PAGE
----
I couldn’t let you go home for the weekend without giving you some reading material. On Wednesday, ACWA’s Water News and the Fresno Bee reported that Judge Wanger’s replacement, U.S. District Judge Lawrence J. O’Neill, has initially has declined a request for a three year extension to rewrite the biological opinions for the Delta smelt and salmon, although he did give the option for the USFWS & Bureau of Reclamation to submit more information about a collaborative science and management plan that would include all the various agencies, water users and environmental groups in the updating process. The agencies had requested the additional three years so they “can use their limited resources in ways that are the most effective for the short-term and long-term protection of ESA listed species.”
The three-year extension is part of a plan that includes a robust science-based and adaptive management processthat will amplify the ability to address key issues through increasing the involvement of relevant stakeholders and will improve our understanding of the listed species’ needs. … The collaborative science and adaptive management program described in the attachment hereto is a more inclusive and transparent approach to the development of operational strategies that will give NMFS and FWS a greater ability to respond quickly to real-time information and employ effective adaptive management.
The time constraints of the current court ordered remand schedules do not afford the opportunity to undertake a collaborative adaptive management process within the framework of the existing NMFS (2009) and FWS (2008) Biological Opinions (BiOps). This document describes an alternative, more inclusive, and transparent approach to the development of operational strategies that State and Federal agencies (DWR, DFG, USBR, FWS, and NMFS) agree to employ with public water agencies and non‐governmental organizations which are remand parties if the existing court ordered remand schedules for the BiOps and the associated NEPA process are extended for three years.
The agencies plan includes establishing a Collaborative Adaptive Management Team (CAMT) to assist agencies in designing, implementing and evalutaing an adaptive management program, adopting annual operational plans and conducting science reviews of operations and effects on species, and periodic meetings with agnecy and NGO prinicpals, as well as supporting “time out” on new litiagion based on the biops and interim operational strategies.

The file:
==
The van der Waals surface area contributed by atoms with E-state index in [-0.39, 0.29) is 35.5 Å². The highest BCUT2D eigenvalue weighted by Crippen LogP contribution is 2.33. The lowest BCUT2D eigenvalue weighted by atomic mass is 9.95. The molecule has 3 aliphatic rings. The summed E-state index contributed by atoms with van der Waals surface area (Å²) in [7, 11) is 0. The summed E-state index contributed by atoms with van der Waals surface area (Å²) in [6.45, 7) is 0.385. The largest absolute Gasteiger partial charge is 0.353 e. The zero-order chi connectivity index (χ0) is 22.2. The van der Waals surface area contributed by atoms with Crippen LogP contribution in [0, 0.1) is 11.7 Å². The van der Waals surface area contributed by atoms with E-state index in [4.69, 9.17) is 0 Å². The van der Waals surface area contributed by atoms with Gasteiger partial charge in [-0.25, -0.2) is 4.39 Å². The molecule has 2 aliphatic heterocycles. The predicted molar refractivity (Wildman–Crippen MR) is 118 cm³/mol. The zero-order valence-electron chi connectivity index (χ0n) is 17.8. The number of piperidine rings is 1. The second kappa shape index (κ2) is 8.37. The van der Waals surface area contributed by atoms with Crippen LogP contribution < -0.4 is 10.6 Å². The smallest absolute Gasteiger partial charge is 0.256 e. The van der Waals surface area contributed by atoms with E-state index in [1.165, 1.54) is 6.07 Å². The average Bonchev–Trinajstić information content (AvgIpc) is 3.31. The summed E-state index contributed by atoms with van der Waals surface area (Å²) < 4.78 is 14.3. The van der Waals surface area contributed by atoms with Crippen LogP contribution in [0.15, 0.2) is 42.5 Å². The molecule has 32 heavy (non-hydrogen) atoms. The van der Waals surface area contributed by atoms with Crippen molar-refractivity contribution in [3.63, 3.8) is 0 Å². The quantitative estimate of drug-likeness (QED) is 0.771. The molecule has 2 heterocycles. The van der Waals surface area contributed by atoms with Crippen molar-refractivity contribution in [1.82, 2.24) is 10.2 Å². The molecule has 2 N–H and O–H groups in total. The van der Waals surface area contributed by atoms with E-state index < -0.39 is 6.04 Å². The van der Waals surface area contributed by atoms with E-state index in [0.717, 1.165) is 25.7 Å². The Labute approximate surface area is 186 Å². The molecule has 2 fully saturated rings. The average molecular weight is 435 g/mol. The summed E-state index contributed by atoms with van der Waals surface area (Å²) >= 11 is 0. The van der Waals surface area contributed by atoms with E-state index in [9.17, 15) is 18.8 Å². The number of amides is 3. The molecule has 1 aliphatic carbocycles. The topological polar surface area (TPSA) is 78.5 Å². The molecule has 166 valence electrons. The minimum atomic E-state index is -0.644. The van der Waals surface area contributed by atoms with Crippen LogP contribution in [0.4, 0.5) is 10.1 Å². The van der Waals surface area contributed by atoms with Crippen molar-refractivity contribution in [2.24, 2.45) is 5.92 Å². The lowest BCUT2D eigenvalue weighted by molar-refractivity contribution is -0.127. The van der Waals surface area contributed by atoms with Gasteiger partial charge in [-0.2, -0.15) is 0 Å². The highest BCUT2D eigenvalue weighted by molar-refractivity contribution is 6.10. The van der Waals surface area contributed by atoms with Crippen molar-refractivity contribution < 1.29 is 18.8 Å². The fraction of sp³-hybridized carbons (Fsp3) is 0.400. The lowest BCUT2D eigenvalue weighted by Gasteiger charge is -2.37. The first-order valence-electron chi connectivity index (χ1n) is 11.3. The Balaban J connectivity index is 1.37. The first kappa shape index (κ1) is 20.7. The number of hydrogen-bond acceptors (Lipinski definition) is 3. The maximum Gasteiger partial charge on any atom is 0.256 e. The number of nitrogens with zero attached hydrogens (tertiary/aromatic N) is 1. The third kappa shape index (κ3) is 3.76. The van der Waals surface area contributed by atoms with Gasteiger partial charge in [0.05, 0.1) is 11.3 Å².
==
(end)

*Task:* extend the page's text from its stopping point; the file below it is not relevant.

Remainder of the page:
Judge O’Niell wrote in his opinion that the groups functions are descibed in ‘the most general terms’:
At first glance, it appears that movants have simply changed their minds about how they wish to go about gathering information for use in preparing the revised BiOps. While this might be a sound policy choice that could have been considered in designing the timeline for remand, the fact is that a timeline was set, in accordance with Federal Defendants‟ prior wishes, and embodied in final judgments entered by this Court. Rule 60(b) does not permit modification of a judgment based on whim. Why this constitutes a “significant change in factual conditions” is entirely unclear. Why could this collaborative process not have been incorporated or presumed in the original schedule? Is it truly a paradigm change in the way the agencies work with each other and stakeholders? If so, what has “changed”?
About the BDCP, Judge O’Niell writes:
DWR‟s declarant indicates that the BDCP underwent a design change in July 2012, including a reduction in the number of Sacramento River intakes, a reduction of total conveyance capacity, and other proposed changes to maximize energy efficiency and minimize environmental impacts. … But nowhere is it explained why these design changes constitute a change in circumstance relevant to the kind of strategic planning approaches at issue here, let alone why they now (as opposed to at the time the original judgments were entered) motivate the agencies to modify the BiOp remand process to ensure consistency between the BiOps and relevant BDCP documents.
Therfore, Judge O’Niell concludes:
Rather than deny the motion outright, as the Court is inclined to do, the movants are directed to submit a supplement that provides additional detail regarding the CSAMP, including, but not limited to, those issues noted above. The Court directs all Parties to work together toward the development of a joint detailed revised CSAMP proposal. If, after review of the supplemental filings, the Court believes an extension is warranted under Rule 60(b), it will be to permit this collaborative process to move forward. Defendant-Intervenors‟ objections to the extension are noted, have not been overruled, and will not be waived by their participation in the process of developing the revised CSAMP proposal.
The agencies must file a revised CSAMP proposal and supporting documents by March 1, 2013.